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From "Geir Magnusson Jr." <ge...@optonline.net>
Subject Re: Tomcat crashes simultaneous more connection above 990+
Date Mon, 13 Aug 2001 12:56:54 GMT
Jeff Turner wrote:
> 
> Well I think you're completely nuts :) For 10,000 concurrent requests for
> *dynamic* data (or else you'd just be using Apache.. right?), you'd need a
> server farm full of fancy equipment, a load-balancing server, and stuff that
> even my wildly ignorant speculations can't conceive.

(big db...)

> 
> Besides, I don't think any single server with simple thread-per-request,
> blocking IO model can handle that sort of load. A smart fellow called Matt
> Welsh did his PhD thesis on highly concurrent server apps, and the results of
> his thinking are here:
> 
> http://www.cs.berkeley.edu/~mdw/proj/sandstorm/
> 
> In particular, the paper "The Staged Event-Driven Architecture for Highly
> Concurrent Servers." is well worth reading.

Thanks for the link. Interesting to see someone doing in-depth study of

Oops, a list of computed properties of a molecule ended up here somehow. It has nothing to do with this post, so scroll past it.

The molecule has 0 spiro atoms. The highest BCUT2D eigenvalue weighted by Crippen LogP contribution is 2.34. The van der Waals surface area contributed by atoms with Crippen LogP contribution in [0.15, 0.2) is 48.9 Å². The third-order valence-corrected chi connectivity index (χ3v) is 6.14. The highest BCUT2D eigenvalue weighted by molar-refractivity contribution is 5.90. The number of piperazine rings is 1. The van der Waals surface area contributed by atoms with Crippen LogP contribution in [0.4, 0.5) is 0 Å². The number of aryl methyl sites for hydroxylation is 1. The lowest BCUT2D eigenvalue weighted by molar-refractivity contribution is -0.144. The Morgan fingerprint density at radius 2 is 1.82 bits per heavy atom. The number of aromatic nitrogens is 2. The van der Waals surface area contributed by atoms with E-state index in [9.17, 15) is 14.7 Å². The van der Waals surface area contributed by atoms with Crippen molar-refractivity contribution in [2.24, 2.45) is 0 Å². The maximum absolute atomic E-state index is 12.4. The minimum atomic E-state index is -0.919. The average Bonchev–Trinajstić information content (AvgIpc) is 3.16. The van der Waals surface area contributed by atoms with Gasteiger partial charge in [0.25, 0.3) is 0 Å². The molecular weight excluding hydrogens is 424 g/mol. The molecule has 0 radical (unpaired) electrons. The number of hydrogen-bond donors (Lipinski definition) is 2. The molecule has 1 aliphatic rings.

it - I have been involved in two financial market data server
architectures where data processing was staged and event driven (by
nature, the data tends to be asynchronous and needs to be delivered in
as close to real-time as possible else people get really angry :) and we
resorted to what a cursory view of the above link seems to be.

One of them could carry thousands (6k +) permanent client connections at
the same time - the per-client throughput was 'small' ( few a second, on
ave), though the aggregate throughput was large.  Worked very well.  The
other was a smaller number of connections, but large message rates (ave
5-7k / sec with bursts up to 10k or so)

geir


> --Jeff
> (who thinks 50 concurrent users is pushing things)
> 
> On Mon, Aug 13, 2001 at 01:54:28PM +0530, Santosh Pasi wrote:
> > Hi Jeff,
> >
> > Thanks for reply.
> > I am looking around 10,000 to 12,000 concurrent connections.
> [snip]

-- 
Geir Magnusson Jr.                           geirm@optonline.net
System and Software Consulting
Developing for the web?  See http://jakarta.apache.org/velocity/
Well done is better than well said - New England Proverb

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